I'm a regular vim user and I like to have Caps Lock mapped to an additional Escape key. Most answers for this frequently asked question only provide a CLI or desktop solution only; I use both.
This setup will sort you out for console usage.
To enable the remap for CLI we can use loadkeys. You may need to open xev in an X session to first get the key sequence for Esc. The below sample should work on most recent ThinkPads:
keymaps 0-127 keycode 1 = Escape keycode 58 = Escape
Save this somewhere handy as "caps_to_esc.map". Optionally you can swap Caps Lock and Esc by setting the keycode for Escape to CtrlL_Lock, in this case keycode 1 = CtrlL_Lock would do the trick.
Before running this please read the manpage for loadkeys and understand the warning provided therein (partially quoted for clarity):
loadkeys manpage: "Note that because the changes affect all the virtual consoles, they also outlive your session. This means that even at the login prompt the key bindings may not be what the user expects."
Open up a virtual console [Ctrl]+[Alt]+[F1], then let's back-up your current keymap
$ sudo dumpkeys > ~/loadkeys_backup.map
We're going to apply the custom keymap to your current profile, this remaps only a couple of keys in your profile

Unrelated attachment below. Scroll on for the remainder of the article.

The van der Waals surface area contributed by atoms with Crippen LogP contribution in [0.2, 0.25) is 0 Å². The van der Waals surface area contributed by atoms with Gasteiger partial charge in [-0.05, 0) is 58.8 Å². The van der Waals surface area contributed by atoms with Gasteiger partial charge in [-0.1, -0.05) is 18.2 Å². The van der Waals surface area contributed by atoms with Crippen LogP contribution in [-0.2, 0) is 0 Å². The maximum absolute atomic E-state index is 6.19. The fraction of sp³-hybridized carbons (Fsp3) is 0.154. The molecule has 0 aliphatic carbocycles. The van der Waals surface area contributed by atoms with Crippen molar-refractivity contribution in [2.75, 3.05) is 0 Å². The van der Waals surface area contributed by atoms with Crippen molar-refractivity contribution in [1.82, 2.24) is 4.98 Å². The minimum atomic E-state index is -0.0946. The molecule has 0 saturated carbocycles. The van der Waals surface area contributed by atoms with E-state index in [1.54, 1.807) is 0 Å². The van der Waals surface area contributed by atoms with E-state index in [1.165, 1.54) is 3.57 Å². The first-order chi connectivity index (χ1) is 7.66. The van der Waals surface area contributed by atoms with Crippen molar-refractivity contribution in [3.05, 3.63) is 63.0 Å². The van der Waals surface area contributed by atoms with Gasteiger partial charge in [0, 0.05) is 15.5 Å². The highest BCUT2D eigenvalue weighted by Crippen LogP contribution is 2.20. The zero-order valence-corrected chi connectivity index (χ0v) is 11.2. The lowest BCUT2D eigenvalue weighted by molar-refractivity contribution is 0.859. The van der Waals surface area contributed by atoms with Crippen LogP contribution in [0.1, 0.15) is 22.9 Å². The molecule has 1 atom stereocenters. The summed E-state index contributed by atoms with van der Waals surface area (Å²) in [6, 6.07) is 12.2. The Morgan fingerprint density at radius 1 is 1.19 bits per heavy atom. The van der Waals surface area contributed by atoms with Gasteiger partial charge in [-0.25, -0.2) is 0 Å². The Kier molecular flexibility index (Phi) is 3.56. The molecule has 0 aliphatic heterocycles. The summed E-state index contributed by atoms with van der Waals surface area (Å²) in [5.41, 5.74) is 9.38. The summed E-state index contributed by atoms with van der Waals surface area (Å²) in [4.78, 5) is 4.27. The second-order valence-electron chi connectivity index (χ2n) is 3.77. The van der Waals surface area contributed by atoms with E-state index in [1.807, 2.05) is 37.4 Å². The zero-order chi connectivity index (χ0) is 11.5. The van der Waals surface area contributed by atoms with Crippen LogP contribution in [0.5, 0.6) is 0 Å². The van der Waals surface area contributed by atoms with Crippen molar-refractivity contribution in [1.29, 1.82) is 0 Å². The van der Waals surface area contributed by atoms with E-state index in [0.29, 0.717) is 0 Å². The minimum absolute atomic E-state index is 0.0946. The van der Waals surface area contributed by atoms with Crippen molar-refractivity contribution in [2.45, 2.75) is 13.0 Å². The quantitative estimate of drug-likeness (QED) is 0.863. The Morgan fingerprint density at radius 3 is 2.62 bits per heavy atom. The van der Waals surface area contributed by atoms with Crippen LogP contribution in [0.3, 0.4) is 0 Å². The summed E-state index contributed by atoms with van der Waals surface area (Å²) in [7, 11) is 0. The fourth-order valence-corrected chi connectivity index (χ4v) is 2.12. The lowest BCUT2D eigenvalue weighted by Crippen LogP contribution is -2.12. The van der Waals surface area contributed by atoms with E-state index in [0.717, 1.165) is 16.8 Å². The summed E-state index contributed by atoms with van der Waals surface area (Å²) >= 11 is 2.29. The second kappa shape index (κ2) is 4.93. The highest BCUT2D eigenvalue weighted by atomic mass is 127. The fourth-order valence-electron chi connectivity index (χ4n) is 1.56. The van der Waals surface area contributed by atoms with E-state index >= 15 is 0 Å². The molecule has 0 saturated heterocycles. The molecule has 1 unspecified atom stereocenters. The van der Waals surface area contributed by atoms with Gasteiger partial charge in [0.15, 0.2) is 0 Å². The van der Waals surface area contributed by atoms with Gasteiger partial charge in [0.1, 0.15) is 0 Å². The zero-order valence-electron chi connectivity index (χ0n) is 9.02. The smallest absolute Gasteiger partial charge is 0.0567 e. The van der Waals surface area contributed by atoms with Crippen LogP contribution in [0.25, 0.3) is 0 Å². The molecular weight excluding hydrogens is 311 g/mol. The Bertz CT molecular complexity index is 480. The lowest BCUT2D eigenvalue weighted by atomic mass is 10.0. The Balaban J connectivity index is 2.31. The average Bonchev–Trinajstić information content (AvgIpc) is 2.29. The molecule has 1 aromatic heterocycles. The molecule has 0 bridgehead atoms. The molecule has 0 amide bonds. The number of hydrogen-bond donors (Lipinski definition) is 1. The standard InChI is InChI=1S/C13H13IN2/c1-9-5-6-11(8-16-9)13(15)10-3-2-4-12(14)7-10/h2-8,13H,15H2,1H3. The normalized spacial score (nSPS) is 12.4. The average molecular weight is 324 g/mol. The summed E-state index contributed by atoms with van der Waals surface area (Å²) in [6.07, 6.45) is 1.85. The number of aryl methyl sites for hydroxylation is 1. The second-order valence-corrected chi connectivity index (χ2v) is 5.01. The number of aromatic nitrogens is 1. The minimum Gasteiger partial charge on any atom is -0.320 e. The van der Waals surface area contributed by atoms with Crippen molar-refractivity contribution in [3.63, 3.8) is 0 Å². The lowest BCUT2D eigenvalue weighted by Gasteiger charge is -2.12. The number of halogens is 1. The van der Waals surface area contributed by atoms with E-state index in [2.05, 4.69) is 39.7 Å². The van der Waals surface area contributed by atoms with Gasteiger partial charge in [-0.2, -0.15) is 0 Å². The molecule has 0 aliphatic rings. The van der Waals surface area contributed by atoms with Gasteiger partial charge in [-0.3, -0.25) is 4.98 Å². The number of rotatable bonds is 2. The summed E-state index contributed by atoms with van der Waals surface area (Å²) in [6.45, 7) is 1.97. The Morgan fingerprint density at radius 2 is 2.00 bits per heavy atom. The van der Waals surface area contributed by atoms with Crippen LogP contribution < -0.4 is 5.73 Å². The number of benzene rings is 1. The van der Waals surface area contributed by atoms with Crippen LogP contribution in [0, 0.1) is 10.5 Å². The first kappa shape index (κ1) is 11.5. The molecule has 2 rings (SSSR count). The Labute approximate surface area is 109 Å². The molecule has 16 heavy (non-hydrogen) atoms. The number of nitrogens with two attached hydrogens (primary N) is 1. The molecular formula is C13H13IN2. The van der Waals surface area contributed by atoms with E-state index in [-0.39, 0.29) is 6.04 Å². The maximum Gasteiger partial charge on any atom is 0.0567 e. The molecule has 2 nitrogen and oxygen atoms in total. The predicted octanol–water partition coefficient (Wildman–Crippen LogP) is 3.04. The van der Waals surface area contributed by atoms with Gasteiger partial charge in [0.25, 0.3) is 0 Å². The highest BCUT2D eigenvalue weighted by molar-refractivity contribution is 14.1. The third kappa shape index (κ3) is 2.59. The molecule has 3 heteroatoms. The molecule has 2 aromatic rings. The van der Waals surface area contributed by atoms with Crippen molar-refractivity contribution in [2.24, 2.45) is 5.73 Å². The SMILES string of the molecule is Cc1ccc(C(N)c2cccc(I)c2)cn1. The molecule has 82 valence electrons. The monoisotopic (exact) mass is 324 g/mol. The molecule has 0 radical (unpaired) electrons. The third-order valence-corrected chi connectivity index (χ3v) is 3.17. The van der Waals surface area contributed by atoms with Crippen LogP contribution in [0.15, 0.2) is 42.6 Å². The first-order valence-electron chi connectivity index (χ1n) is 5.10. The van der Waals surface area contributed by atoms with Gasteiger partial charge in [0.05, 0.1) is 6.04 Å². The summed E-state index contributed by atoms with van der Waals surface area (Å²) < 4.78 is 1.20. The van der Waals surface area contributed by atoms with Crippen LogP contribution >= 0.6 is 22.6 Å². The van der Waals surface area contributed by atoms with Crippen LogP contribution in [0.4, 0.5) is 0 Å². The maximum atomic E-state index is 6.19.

$ sudo loadkeys ~/Dropbox/caps_to_esc.map
You'll be able to test this out in vim or if you use the vi readline mode test it out directly in the prompt.
Restoring previous state
Restoring your keymap to its previous state is as simple as running loadkeys once more.
$ sudo loadkeys ~/loadkeys_backup.map
Automatically apply keymap
Once you're happy with the setup you can get the keymap to be applied on each system startup then you can add:
Update 2014-08-25: It may be preferable to add this to /etc/rc3.d/ instead of rc.local. If the file is mounted on a network share or encrypted volume that is yet to be mounted and cannot be accessed, then your system may lock up. Previously: "To your /etc/rc.local, make sure it's above the exit 0 statement."
In recent versions of both Debian and Ubuntu you'll need an extra utility:
$ sudo apt-get install gnome-tweak-tool
Run this by typing "tweak tool" in to the GNOME launcher or Ubuntu Dash, go to the Typing tab and select "Make Caps Lock an additional ESC" under the Caps Lock key behaviour dropdown.
- SuperUser answer by user "lesmana" for "How to change console keymap in Linux?"